From The Art and Popular Culture Encyclopedia
Salsoul Records is a New York City based record label founded by Joe Cayre, Ken Cayre, and Stanley Cayre. From 1974 to 1985, Salsoul released about 300 disco 12-inch singles, and a string of albums. Instant Funk, Loleatta Holloway, Carol Williams, Jocelyn Brown, Double Exposure, First Choice, Joe Bataan, the Salsoul Orchestra (led by Vincent Montana Jr.), Inner Life, Skyy, and Charo were at one time part of their roster.
Salsoul released the first commercially available 12-inch single, Double Exposure's Ten Percent in 1976. Salsoul Records also manufactured and distributed Gold Mind Records. Because of the resurgent interest prompted by "Ride on Time" by Italo-house outfit Black Box, the label's catalogue has been digitally remastered. It is notably more popular in Europe and the United Kingdom than in the United States.
Selected Salsoul/Gold Mind twelves inch singles
- Inner Life - Ain't No Mountain High Enough' (1981) Larry Levan mix
- Double Exposure - Ten Percent (1976) Walter Gibbons mix
- Logg - I Know You Will (1981) Larry Levan mix
- First Choice - Let No Man Put Asunder (1983) Frankie Knuckles mix
- Skyy - First Time Around (1979) Larry Levan mix
- Loleatta Holloway - Hit and Run (1977) Walter Gibbons mix
- Jocelyn Brown - Make It Last Forever (1979) Larry Levan mix
- Cognac - How High (1980) Larry Levan mix
- Sparkle - Handsome Man (1979) Larry Levan mix
- Loleatta Holloway - Catch Me On the Rebound (1978) Walter Gibbons mix
Other notable singles include 'Bumblebee Rap' a favorite of Todd Terry .Towards the mid eighties, Shep Pettibone was commissioned to revive the old Gold Mind Rochelle Fleming and Loleatta Holloway tracks. These have been sampled in both Frankie Knuckles and Steve 'Silk' Hurley early house recordings. [the bassline of 'Jack Your Body' is nearly identical to the one on 'Let No Man Put Asunder'].
The Cayre family had been involved in many entrepreneurial ventures before they stumbled upon manufacturing and distribution of eight track tapes in the early 1970s, under the Caytronics label. They had purchased some catalogs of Mexican music (mostly in the Mericana genre) to distribute, and inadvertently infringed the copyrights of CBS Records and RCA Records by selling them in the United States. They mended fences with the major labels, and even acquired a sole license for North American distribution for some of CBS Latino catalog. This led to recording sessions that involved Bataan that were distributed by CBS. When the major label was unable to further market the music profitably, the rights reverted back to the Cayres and they were up and running in the record business proper. According to Ken Cayre, it was his exposure to the blossoming of early discoteques which gave him the idea to record music specifically for the dance market.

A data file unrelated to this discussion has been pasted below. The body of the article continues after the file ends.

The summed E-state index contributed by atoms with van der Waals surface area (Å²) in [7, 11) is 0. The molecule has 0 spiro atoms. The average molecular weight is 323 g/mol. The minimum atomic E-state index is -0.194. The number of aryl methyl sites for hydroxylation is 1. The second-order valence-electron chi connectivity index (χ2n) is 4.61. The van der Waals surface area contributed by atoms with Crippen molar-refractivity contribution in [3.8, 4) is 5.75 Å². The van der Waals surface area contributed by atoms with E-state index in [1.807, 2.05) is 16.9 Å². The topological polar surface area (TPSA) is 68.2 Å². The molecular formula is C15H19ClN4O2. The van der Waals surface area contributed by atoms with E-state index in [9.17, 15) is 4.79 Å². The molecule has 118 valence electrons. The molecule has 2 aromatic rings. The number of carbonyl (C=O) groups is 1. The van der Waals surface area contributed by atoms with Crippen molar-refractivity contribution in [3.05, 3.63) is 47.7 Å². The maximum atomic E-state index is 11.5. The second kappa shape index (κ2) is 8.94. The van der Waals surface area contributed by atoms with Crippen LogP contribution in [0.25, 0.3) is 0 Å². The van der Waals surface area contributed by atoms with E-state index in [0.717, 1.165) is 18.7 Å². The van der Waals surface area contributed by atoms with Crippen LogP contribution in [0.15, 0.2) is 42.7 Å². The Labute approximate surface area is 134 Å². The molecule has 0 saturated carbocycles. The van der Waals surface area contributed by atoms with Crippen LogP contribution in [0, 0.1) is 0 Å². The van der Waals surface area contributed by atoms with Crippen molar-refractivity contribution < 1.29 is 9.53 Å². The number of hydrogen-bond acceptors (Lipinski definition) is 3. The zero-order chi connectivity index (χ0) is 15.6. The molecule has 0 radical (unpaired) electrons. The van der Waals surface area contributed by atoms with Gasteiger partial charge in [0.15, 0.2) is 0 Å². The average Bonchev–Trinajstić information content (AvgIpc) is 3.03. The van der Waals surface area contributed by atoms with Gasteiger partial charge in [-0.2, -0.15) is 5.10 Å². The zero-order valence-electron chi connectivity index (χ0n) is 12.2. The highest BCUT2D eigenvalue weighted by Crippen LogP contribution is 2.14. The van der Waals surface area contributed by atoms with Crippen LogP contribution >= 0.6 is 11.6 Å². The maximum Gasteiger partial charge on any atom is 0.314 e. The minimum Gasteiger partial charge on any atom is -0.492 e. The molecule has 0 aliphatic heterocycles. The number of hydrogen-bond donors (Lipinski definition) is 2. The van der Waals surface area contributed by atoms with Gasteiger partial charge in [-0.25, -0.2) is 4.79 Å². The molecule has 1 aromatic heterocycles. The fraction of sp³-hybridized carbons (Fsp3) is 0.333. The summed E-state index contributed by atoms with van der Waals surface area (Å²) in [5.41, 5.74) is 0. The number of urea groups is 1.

The Name Salsoul
The label's name was conceived by artist Joe Bataan, who recorded some of the earliest sessions for the Cayre brothers (predating the label's formation). "Salsoul" was street lingo for the musical culture of urban Latinos who were absorbing African-American popular music and infusing into their own culture, as well as vice-versa. Bataan had chosen the name for an LP he made for the Cayre brothers.
The Philly Soul sound
As he admired the sound of the rhythm and blues that would come to be known as Philly soul, Ken Cayre hunted down the genre's best session musicians. In particular, he started working with the key players behind Gamble and Huff's Philadelphia International Records label and its predecessor/creative core: Gamble and Huff productions. Gamble and Huff were in dispute with their key musicians over business matters, and Salsoul quickly put them under contract. Among these Philly soul artists tapped for Salsoul were Vince Montana (orchestral arrangements and vibes), Norman Harris (lead and rhythm guitar, arrangements, songwriting and production), Ronnie Baker (bass guitar, arrangement and production), Earl Young (drums and percussion), Bunny Sigler and others. Baker and Young are now widely credited with crystallizing the sound and structure of a disco record.